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A nation must think before it acts.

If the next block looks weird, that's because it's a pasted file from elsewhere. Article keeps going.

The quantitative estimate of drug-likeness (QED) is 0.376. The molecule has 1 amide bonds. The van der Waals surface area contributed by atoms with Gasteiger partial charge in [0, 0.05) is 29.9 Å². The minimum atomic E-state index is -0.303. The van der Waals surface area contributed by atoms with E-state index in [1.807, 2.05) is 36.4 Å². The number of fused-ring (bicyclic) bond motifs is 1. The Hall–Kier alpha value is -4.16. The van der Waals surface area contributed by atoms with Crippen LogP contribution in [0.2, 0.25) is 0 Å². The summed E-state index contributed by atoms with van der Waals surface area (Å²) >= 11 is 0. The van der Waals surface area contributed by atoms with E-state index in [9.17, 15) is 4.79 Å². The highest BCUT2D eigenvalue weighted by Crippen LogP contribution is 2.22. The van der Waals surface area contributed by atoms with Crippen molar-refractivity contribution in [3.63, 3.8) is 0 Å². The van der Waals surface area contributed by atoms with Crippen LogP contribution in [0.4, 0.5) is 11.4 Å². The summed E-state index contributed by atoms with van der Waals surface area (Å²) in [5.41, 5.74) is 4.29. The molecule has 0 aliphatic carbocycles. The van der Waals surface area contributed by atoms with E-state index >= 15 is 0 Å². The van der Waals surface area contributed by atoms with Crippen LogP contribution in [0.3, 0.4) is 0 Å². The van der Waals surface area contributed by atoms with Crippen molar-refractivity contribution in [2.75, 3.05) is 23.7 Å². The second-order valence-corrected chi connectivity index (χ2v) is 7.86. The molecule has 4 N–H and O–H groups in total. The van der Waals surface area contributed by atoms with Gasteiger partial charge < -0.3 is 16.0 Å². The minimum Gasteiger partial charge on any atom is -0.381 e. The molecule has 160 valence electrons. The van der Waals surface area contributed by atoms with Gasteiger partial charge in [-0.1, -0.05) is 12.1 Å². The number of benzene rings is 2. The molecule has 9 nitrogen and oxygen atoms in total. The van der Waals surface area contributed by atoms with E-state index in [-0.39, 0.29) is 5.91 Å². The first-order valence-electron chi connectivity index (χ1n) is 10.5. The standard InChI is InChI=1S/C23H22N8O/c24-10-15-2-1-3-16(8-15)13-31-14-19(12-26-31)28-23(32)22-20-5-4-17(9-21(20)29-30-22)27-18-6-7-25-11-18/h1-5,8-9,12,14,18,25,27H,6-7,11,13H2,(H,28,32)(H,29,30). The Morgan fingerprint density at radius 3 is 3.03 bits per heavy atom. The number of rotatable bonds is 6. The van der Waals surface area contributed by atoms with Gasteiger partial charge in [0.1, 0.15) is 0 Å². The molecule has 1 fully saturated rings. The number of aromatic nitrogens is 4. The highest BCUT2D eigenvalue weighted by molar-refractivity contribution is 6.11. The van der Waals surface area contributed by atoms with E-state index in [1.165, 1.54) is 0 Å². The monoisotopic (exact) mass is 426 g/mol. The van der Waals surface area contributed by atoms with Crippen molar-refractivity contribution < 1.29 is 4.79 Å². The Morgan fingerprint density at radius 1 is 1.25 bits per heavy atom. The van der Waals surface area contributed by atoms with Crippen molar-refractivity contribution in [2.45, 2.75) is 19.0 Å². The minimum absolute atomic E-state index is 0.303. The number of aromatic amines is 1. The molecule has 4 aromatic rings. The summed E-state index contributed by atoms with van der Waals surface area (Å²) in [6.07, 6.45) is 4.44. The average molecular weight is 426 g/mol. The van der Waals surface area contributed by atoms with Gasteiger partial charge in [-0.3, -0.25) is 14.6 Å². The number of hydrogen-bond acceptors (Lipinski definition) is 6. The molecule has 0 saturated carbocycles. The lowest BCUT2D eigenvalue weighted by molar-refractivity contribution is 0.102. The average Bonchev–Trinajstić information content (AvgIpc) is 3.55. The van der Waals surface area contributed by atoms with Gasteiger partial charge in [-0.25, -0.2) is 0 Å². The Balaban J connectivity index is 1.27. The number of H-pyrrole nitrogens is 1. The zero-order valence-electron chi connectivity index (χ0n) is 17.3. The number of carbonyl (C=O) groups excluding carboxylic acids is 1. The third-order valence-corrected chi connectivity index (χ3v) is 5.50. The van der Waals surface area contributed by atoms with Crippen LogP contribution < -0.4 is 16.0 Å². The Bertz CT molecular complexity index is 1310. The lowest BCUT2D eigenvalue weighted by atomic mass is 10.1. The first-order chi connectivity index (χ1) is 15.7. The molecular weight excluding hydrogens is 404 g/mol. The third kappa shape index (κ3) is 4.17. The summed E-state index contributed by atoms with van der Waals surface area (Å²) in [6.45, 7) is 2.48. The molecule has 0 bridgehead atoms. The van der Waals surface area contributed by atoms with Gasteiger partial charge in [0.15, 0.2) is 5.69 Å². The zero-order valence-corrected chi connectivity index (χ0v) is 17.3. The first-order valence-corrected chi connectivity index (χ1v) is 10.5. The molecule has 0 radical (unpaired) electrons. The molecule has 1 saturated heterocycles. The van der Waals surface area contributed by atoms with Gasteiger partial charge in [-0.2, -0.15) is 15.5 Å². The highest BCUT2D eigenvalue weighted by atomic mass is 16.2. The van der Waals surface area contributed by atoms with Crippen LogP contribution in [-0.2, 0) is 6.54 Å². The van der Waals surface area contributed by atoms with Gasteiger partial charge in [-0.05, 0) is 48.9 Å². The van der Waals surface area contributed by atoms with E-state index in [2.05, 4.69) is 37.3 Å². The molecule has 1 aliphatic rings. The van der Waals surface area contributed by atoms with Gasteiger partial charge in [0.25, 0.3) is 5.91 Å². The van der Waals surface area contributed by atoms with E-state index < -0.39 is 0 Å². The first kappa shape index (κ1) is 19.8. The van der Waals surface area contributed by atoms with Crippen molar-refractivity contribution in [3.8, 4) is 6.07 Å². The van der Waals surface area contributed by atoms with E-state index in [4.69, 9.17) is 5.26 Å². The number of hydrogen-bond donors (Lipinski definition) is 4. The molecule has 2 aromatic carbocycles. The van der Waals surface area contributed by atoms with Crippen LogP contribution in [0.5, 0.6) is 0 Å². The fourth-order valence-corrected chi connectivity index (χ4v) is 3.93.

Historical atlases offer an understanding of the past that is invaluable to historians, not only because they convey a previous age’s sense of space and distance but also because they reveal what historians and educators thought important to include or omit. This book – the first comprehensive and wide-ranging account of the historical atlas – explores the role, development and nature of this important reference tool and discusses its impact on the presentation of the past. ‘This book is more than an excellent guide to the subject: it also provides a vast quarry of information on how visions of the world and the past have been warped by political and cultural prejudices … A veritable encyclopaedia of the subject, in which every contributor to the tradition gets a mention and every technical advance is recorded.’ Felipe Fernandez-Armesto, Literary Review ‘Remarkably, this is the first survey in English of how people in Europe and America depicted the space in which they lived from Abraham Ortelius’s historical atlas of 1570 to the latest moment.’ Jonathan Clark, The Spectator Jeremy Black is Professor of History at the University of Exeter. He is the author of many books on British and European history.